Reprinted from yesterday's late editions.

At the close of "Eugene Onegin," which opened the Stuttgart Ballet's three-week run at the Kennedy Center Opera House Tuesday night, the crowd took to its collective feet with a veritable fusillade of "bravo," in an unmistakably spontaneous out-burst. It as easy enough to see why. The company, the finest classical ballet troupe in continental Europe, has never looked better.

If this was a sample of the new era begun last year with the appointment of ballerina Marcia Haydee as director, the company's future looks bright indeed. "Onegin" has been staged here by the Stuttgart numerous times. Yet Tuesday night both the production and the ensemble looked rejuvenated, literally - younger, fresher, more ardent than ever.

The company began the engagement shrewdly by putting its best and strongest out front. The cast principals included most of the troupe's best known, most artisically mature dancers, and all of them appeared to be in superb fettle. In "Onegin," we were treated to the most consistently impressive full - length ballet drama by a choreographer - John Cranko - whose specialty was dramatic ballets. In short, this was a first-rate work in a first-rate performance, which is a little hard to beat.

The dancing was a reminder of the very special qualities of the Stuttgart approach. The Cranko repertory, and the newly revitalized legacy of Cranko's teaching, have given us a company of dancers who can articulate a dramatic unfolding of emotion with their bodies. Their movements almost approximate poetic dialogue in eloquence and rhetorical precision. And it is not just the "star" who are so endowed, but the entire company from top to bottom. Their movings figures "speak" in one style, one accent, and with a beautifully coherent dramatic focus.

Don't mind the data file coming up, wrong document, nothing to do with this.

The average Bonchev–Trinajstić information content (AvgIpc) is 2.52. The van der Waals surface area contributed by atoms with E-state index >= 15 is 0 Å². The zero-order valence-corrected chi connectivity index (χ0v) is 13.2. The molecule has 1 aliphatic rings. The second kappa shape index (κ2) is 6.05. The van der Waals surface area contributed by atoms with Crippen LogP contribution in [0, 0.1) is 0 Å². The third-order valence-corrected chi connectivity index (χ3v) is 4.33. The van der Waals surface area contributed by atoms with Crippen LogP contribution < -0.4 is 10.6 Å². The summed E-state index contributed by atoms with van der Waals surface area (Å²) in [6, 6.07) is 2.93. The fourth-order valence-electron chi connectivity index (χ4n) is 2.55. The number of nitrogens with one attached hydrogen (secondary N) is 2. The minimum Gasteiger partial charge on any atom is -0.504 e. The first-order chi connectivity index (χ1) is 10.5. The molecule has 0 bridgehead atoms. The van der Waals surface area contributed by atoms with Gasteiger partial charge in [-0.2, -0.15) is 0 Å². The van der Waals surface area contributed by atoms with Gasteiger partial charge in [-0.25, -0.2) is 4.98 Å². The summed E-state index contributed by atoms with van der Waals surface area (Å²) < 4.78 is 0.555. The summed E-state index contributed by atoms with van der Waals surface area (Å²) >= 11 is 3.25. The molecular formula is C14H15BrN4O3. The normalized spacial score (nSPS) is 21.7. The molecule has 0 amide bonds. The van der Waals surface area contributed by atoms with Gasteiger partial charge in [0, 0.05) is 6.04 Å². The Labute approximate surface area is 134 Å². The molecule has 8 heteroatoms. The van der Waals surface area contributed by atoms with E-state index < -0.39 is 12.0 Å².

The principals were in peak form. As Tatiana, Haydee evolved from a gravely impressionable girl into a woman transfigured by passionate forbearance. Richard Cragun, dancing with particular fire and elegance, had just the right mixture of scorn and impetuosit as the cynical Onegin. Egon Madsen and Lucia Isenring were spendid as the hapless bystanders, Lensky and Olga, and Reid Anderson was a fittingly august Gremin. The acting all around was exemplary - stylish yet unforced, restrained yet eminently clear in tone and feeling.

One could celebrate any number of additional virtues - the dramatic lucidity of Cranko's choreography; the lyrical potency of the Tchaikovsky score, so sagely chosen and arranged (from micellaneous piano, operatic and orchestral pieces) by Kurt-Heinz Stolze and expertly conducted by Stewart Kershaw; and the wonderfully inspired period decor by Jurgen Rose. The point, however, is clear - this was a great way to get started.